Depending on how big your company is, it can be hard to stay in close touch with every single employee. It can also be hard to stay on top of every single thing that happens in your firm on a daily basis.
Have you ever run into someone in the company kitchen and you completely blanked on their name? Uncomfortable, for both of you.
Some companies grow really quickly. When you double your staff in a year, it's hard to keep track of everything. From day one, I've really been trying to keep a close relationship to all my employees--and I can proudly say that I know everyone's name (and, on a good day, a little bit about them too).
There are five simple steps to take if you're determined to stay close to everything that is happening in your firm as a CEO:
1. Leave your office.
Putting yourself out there is sometimes as simple as literally walking out. Of your office, that is. Leave your lonely cell and work in the bullpen from time to time. Open space offices encourage conversations and you'll suddenly find yourself in the midst of impromptu meetings and fun jokes.
A great time to do this is the 15 minutes before a meeting when you would be responding to emails anyway. Grab your laptop and go respond to emails someone you haven't sat in a while.
2. Call regular meetings--and lead them.
It depends on the size of your company, but if possible, all-hands meetings can be a great way to keep everyone connected to what's going on at the company. Most people are so busy focused within their own roles, that they can sometime feel "disconnected" from the company, just by doing their job.
Our weekly meeting is attended by the majority of our staff and offers us 30 minutes to "think like an owner" and look at the company from 30,000 feet. We do role plays to practice sales pitches and when somebody has a question, we brainstorm together to find the right answer. We exchange high fives at the end of each meeting, which has actually changed our company culture for the better.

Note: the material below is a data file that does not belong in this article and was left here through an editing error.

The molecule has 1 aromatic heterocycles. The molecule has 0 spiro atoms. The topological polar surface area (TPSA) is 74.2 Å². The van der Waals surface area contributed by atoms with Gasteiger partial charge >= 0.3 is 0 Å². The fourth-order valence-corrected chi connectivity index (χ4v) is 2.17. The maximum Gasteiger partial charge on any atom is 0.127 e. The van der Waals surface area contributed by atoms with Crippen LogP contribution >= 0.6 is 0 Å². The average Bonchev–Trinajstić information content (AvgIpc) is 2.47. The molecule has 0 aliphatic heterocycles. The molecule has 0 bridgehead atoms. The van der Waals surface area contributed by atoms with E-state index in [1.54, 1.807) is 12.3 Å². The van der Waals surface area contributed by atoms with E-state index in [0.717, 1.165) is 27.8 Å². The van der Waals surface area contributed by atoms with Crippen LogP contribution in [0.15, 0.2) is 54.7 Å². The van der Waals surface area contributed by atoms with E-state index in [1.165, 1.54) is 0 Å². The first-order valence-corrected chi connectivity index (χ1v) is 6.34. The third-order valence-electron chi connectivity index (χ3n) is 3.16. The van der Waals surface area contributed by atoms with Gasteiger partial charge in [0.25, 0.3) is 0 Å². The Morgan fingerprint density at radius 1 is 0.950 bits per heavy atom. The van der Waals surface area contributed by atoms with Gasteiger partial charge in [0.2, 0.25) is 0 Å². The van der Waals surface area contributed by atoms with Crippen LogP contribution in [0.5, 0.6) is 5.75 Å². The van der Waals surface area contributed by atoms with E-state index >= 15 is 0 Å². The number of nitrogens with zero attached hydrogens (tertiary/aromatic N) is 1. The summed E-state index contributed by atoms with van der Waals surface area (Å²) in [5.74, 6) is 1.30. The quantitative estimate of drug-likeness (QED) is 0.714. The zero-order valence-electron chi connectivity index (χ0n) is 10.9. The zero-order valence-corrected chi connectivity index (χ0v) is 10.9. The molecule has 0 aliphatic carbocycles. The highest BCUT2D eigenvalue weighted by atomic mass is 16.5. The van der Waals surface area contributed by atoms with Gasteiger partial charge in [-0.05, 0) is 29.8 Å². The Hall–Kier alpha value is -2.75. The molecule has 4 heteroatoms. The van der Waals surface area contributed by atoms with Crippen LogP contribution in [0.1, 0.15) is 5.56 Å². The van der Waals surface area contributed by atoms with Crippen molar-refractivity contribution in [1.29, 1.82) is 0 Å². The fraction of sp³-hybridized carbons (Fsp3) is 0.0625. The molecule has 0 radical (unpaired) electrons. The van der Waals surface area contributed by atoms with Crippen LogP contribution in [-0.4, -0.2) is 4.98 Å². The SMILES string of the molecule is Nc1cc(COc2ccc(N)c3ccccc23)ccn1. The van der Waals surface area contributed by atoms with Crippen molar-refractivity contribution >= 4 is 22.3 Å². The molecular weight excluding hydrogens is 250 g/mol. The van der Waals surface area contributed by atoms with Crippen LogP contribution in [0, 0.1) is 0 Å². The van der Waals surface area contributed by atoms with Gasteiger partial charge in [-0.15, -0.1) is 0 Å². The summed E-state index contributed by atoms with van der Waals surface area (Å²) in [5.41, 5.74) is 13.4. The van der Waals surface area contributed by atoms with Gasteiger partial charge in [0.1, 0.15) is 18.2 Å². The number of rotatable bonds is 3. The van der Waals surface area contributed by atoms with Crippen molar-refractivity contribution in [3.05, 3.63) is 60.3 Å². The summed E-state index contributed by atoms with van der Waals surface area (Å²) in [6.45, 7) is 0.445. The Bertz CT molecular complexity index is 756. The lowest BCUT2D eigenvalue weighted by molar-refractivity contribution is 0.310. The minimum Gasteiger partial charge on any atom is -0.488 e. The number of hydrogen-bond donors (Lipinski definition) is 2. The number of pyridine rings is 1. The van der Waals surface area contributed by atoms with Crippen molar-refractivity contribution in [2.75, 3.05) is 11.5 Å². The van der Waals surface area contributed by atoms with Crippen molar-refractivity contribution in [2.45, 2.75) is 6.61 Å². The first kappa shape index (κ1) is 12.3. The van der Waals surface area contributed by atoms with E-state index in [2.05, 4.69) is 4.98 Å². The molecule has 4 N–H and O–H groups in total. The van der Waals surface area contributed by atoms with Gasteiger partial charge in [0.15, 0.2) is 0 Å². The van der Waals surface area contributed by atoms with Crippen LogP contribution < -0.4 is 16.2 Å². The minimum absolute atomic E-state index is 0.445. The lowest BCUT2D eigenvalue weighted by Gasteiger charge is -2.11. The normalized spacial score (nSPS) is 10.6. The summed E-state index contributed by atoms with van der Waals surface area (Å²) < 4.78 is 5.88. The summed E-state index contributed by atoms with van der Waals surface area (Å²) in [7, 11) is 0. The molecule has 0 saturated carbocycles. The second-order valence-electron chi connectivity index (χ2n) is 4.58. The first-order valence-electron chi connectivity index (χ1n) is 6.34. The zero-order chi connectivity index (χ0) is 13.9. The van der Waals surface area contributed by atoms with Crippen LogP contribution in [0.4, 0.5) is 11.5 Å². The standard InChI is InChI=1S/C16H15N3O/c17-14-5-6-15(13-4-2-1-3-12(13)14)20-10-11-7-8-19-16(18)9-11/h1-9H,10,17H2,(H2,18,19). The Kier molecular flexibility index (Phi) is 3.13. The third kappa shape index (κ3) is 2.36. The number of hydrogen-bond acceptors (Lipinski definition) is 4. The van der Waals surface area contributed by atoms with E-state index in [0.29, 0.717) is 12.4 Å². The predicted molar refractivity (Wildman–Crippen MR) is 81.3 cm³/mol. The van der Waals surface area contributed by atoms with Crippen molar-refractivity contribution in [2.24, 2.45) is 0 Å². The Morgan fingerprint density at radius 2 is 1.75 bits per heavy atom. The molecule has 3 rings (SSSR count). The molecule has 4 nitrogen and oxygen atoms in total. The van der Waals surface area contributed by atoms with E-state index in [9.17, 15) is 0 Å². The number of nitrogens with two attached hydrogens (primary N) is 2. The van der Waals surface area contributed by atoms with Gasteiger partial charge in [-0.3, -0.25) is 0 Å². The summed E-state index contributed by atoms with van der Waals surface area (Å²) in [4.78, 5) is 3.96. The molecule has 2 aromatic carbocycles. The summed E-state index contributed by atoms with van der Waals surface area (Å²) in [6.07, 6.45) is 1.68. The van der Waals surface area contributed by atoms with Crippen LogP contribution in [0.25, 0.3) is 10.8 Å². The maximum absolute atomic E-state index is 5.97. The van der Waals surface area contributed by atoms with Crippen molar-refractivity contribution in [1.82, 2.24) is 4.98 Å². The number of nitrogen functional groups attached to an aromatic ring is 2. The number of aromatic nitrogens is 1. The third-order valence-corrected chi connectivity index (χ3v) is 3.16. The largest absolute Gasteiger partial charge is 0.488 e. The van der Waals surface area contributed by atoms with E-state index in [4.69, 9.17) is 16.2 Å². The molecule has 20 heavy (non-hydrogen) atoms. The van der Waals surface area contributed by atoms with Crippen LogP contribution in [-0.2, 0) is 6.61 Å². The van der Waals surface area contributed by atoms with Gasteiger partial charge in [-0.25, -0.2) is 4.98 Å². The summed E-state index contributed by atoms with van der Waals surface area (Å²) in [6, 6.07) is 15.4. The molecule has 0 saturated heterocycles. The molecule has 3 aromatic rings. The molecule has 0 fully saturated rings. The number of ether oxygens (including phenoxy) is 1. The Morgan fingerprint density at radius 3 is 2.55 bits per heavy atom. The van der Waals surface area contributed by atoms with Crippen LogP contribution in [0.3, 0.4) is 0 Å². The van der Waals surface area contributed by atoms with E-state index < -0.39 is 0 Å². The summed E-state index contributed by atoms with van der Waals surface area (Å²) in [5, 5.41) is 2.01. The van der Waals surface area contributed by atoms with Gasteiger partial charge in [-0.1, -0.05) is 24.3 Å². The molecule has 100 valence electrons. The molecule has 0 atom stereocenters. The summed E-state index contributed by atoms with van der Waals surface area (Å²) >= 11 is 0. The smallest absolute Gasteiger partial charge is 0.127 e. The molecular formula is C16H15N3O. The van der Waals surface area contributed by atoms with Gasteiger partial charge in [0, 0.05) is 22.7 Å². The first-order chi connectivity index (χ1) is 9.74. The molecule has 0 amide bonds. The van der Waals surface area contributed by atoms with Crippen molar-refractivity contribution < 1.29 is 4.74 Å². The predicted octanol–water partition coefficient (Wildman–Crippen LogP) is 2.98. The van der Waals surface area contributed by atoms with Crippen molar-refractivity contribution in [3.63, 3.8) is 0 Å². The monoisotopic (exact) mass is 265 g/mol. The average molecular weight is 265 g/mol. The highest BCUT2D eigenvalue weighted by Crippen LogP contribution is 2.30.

3. Practice an open-door policy.
This is meant both literally and metaphorically. You can't always work out in the open, but by leaving your office door open, you invite your employees to come see you about issues and you erase borders that might intimidate them. Actively encourage your staff to approach you with their questions, ideas and problems.
You can do so in meetings, via email or in one-on-one conversations. This kind of open company culture will quickly spread and any new hires will immediately notice that you're a CEO that celebrates a welcoming and approachable culture.
4. Learn what everybody's doing.
Since my firm can still be classified as a start-up, that's where my experience lies, but I'm sure this situation can happen in any company: The other day, we were short on staff so I jumped in to make customer calls. Naturally, I don't do this every day, but I make sure to help out here and there to stay on top of what our customers are saying.
If you make a conscious effort to stay involved in the daily operations of your company's various departments, you're sure to have better insights when it comes time to make strategic decisions. As a leader, you don't only need to make sure everything is running smoothly from top to bottom--you also need to set a good example, inspire and be part of the operations that are taking place on a daily basis.
5. Set up feedback sessions and drop-in times.
Another effective strategy to stay on top of everything is encouraging your staff to give you regular feedback. During these sessions, which don't need to be longer than 10-15 minutes, you and your employee can review performances: yours as a leader and theirs as a contributing staff member.
These feedback sessions can be either set at certain times--for example, every six months--or you can set up certain drop-in times for anybody to come see you and talk about their performance. This is also a great way of building up trust and getting to know everyone a little bit better. If you feel like you won't have the time to talk to everyone individually on a regular basis, ask the different departments to come in together and make it a group feedback session.